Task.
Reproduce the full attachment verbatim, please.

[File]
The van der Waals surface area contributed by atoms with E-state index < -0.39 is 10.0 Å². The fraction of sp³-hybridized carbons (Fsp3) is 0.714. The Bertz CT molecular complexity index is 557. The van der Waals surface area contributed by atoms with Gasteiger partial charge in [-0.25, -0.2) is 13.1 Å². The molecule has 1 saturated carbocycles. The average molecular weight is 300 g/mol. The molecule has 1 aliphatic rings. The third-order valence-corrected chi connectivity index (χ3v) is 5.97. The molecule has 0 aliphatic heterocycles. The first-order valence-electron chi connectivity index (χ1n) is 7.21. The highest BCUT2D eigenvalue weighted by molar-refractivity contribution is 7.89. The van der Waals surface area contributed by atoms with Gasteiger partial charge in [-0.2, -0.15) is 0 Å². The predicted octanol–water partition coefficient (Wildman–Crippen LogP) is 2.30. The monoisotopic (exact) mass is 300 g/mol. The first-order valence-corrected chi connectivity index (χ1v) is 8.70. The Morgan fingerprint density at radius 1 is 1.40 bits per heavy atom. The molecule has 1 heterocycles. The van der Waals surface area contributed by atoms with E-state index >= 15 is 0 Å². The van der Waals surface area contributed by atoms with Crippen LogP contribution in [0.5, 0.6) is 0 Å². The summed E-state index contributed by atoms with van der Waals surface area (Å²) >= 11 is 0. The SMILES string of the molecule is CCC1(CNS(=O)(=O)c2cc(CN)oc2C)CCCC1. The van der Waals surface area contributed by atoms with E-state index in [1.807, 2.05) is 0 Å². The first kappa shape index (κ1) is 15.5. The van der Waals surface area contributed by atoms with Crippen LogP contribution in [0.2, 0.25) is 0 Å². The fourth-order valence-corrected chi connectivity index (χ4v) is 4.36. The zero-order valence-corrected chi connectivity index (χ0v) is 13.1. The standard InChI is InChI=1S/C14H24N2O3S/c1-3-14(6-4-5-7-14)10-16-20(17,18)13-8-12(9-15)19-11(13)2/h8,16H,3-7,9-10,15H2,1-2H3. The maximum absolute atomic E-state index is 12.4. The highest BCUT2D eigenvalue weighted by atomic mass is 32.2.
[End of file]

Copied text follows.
The van der Waals surface area contributed by atoms with E-state index < -0.39 is 10.0 Å². The fraction of sp³-hybridized carbons (Fsp3) is 0.714. The Bertz CT molecular complexity index is 557. The van der Waals surface area contributed by atoms with Gasteiger partial charge in [-0.25, -0.2) is 13.1 Å². The molecule has 1 saturated carbocycles. The average molecular weight is 300 g/mol. The molecule has 1 aliphatic rings. The third-order valence-corrected chi connectivity index (χ3v) is 5.97. The molecule has 0 aliphatic heterocycles. The first-order valence-electron chi connectivity index (χ1n) is 7.21. The highest BCUT2D eigenvalue weighted by molar-refractivity contribution is 7.89. The van der Waals surface area contributed by atoms with Gasteiger partial charge in [-0.2, -0.15) is 0 Å². The predicted octanol–water partition coefficient (Wildman–Crippen LogP) is 2.30. The monoisotopic (exact) mass is 300 g/mol. The first-order valence-corrected chi connectivity index (χ1v) is 8.70. The Morgan fingerprint density at radius 1 is 1.40 bits per heavy atom. The molecule has 1 heterocycles. The van der Waals surface area contributed by atoms with E-state index >= 15 is 0 Å². The van der Waals surface area contributed by atoms with Crippen LogP contribution in [0.5, 0.6) is 0 Å². The summed E-state index contributed by atoms with van der Waals surface area (Å²) >= 11 is 0. The SMILES string of the molecule is CCC1(CNS(=O)(=O)c2cc(CN)oc2C)CCCC1. The van der Waals surface area contributed by atoms with E-state index in [1.807, 2.05) is 0 Å². The first kappa shape index (κ1) is 15.5. The van der Waals surface area contributed by atoms with Crippen LogP contribution in [0.2, 0.25) is 0 Å². The fourth-order valence-corrected chi connectivity index (χ4v) is 4.36. The zero-order valence-corrected chi connectivity index (χ0v) is 13.1. The standard InChI is InChI=1S/C14H24N2O3S/c1-3-14(6-4-5-7-14)10-16-20(17,18)13-8-12(9-15)19-11(13)2/h8,16H,3-7,9-10,15H2,1-2H3. The maximum absolute atomic E-state index is 12.4. The highest BCUT2D eigenvalue weighted by atomic mass is 32.2.